Seeing the Woods

A blog by the Rachel Carson Center for Environment and Society

Q&A with Environment & Society Portal Director Kimberly Coulter

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What is the Environment & Society Portal?

The Environment & Society Portal is the Rachel Carson Center’s platform for digital outreach and open-access publication. Like a digital museum or archive, we aim to inspire curiosity about the human-environment relationship, with emphasis on the Center’s themes.

How was the Portal established?

The RCC was founded in 2009 as one of the Käte Hamburger Centers funded by the German Federal Ministry for Education and Research. The directors envisioned a “digital documentation” that would make environmental humanities documents and images accessible to both academics and the public internationally.  I came to Munich in November 2009 and, together with my great team, spent the next two years working on the Portal’s design and development and creating a critical mass of starter content. The Portal launched publicly in January 2012.

esp team

The Environment & Society Portal team. From left to right: Kimberly Coulter, Andreas Grieger, Felix Mauch, Susanne Darabas, Wilko Graf von Hardenberg, J. Jesse Ramirez, and Paul Erker.

What kinds of content can I find on the Portal, and where does it come from?

The Portal offers four main content types, each addressing a different target audience. The Multimedia Library presents previously published content, while the other three, Places & Events, Arcadia, and Exhibitions, are born-digital, created especially for the Portal.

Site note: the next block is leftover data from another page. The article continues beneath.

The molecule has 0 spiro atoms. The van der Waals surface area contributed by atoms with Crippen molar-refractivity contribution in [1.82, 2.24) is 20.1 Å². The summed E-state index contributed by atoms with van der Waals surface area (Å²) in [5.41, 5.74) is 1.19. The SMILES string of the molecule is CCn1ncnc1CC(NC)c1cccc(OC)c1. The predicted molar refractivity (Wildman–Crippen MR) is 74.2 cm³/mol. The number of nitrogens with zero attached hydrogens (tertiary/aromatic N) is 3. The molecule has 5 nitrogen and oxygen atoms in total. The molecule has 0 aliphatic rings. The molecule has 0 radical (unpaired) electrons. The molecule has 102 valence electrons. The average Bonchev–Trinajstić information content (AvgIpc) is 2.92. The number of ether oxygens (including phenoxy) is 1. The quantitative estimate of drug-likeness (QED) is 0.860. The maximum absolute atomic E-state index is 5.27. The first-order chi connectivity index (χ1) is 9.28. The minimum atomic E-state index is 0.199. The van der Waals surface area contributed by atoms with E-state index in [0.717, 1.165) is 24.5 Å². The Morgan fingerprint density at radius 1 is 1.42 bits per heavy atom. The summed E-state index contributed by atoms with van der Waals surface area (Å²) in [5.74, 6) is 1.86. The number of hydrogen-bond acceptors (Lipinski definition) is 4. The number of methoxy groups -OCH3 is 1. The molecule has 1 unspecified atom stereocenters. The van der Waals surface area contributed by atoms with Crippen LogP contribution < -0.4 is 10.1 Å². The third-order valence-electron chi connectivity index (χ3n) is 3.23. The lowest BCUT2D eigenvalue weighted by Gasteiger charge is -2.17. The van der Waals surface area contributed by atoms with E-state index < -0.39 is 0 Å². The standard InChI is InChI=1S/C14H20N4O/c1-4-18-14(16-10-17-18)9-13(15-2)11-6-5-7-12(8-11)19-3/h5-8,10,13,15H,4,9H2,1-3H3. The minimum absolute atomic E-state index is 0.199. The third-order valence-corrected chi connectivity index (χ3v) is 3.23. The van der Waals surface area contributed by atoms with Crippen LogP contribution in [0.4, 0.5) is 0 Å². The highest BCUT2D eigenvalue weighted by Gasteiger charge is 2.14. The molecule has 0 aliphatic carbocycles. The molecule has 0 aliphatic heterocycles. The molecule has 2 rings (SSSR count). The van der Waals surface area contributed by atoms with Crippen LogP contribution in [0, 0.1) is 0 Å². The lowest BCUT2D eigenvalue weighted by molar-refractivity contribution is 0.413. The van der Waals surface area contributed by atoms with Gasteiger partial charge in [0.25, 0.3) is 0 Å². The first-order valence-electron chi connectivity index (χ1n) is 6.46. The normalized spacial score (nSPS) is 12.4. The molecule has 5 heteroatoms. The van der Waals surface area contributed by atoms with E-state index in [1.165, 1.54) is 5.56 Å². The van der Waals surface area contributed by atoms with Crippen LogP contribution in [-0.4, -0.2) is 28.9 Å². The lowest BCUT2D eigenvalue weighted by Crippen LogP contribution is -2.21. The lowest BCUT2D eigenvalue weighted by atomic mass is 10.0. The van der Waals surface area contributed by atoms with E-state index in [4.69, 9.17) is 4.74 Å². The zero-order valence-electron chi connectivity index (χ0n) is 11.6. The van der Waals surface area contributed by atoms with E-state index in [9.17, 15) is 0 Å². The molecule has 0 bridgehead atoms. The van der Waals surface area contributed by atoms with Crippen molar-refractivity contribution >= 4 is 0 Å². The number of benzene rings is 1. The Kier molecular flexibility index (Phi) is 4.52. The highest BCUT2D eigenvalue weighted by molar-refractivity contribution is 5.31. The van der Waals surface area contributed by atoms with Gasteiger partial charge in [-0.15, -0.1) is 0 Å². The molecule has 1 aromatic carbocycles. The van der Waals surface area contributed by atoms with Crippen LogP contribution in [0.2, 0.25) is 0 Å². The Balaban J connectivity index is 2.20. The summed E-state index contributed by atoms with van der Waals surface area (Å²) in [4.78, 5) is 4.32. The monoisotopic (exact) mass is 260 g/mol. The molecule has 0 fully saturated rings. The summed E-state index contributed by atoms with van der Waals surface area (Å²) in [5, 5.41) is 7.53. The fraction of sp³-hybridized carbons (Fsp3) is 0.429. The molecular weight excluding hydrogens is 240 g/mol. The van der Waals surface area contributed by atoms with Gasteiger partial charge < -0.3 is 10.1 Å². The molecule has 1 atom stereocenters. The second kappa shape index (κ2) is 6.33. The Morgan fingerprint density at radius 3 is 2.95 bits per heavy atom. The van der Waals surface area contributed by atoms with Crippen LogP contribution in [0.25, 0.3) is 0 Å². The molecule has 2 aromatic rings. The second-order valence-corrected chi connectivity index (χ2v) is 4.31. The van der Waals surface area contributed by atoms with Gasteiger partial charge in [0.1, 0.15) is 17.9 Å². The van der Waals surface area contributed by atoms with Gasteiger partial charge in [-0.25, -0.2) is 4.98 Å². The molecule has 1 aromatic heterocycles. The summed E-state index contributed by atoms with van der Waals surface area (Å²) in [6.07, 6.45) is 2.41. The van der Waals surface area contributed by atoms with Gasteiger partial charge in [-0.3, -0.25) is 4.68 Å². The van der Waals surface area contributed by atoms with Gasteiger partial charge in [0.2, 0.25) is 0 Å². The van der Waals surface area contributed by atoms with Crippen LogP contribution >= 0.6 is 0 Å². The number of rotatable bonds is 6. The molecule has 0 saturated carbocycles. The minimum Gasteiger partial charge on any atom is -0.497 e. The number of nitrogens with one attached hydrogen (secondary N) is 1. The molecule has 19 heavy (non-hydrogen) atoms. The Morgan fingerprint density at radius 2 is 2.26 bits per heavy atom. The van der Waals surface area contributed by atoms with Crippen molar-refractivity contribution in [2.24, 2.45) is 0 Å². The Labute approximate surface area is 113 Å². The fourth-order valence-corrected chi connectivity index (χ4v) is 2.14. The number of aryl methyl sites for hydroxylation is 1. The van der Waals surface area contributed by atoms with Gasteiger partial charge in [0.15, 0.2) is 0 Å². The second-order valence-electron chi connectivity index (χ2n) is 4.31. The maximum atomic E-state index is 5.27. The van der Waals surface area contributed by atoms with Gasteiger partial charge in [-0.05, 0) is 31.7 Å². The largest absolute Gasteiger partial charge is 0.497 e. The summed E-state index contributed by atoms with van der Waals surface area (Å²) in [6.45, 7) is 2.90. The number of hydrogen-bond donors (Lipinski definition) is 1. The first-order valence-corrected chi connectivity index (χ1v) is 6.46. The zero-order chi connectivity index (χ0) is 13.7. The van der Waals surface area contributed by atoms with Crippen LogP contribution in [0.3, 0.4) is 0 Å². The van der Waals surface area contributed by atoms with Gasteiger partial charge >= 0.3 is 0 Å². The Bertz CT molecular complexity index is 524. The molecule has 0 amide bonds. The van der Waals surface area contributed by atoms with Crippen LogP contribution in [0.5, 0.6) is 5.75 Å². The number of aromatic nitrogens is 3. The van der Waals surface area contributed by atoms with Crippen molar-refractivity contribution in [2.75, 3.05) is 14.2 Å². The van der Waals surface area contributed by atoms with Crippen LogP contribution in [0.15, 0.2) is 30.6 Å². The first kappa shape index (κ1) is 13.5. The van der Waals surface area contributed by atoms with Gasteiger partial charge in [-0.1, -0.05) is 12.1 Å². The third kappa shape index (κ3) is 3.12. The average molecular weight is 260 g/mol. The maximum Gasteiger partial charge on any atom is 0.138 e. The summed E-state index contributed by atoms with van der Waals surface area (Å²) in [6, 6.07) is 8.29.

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The Environment & Society Portal interface.

The Portal’s Multimedia Library is a dynamic digital archive including documents, images, podcasts, and environmental documentary films. We aim to blend curiosity-inspiring multimedia with a growing collection of scholarly publications. As not everyone can access institutional subscriptions, we are forging partnerships with publishers to make selected books and journals openly accessible. In some cases the most recent issues are added after a short moving wall. Visitors can already view, for example, past issues of the journals Environment and History, Earth First! and Global Environment. A  number of researchers, students, and instructors have told us that they visit the Multimedia Library to find inspiration for new projects or lectures.

Visitors looking for bite-sized content about environmentally significant sites and historical events can view the Portal’s “Places & Events” on a map or timeline. Each short summary may also include a thumbnail illustration, related links, and suggestions for further reading. While they currently appear automatically on the map and timeline, we will soon be enhancing the profile and utility of Places & Events as a unique feature of the Portal. We created each item in-house, but in the future we would like to involve our users in generating new content.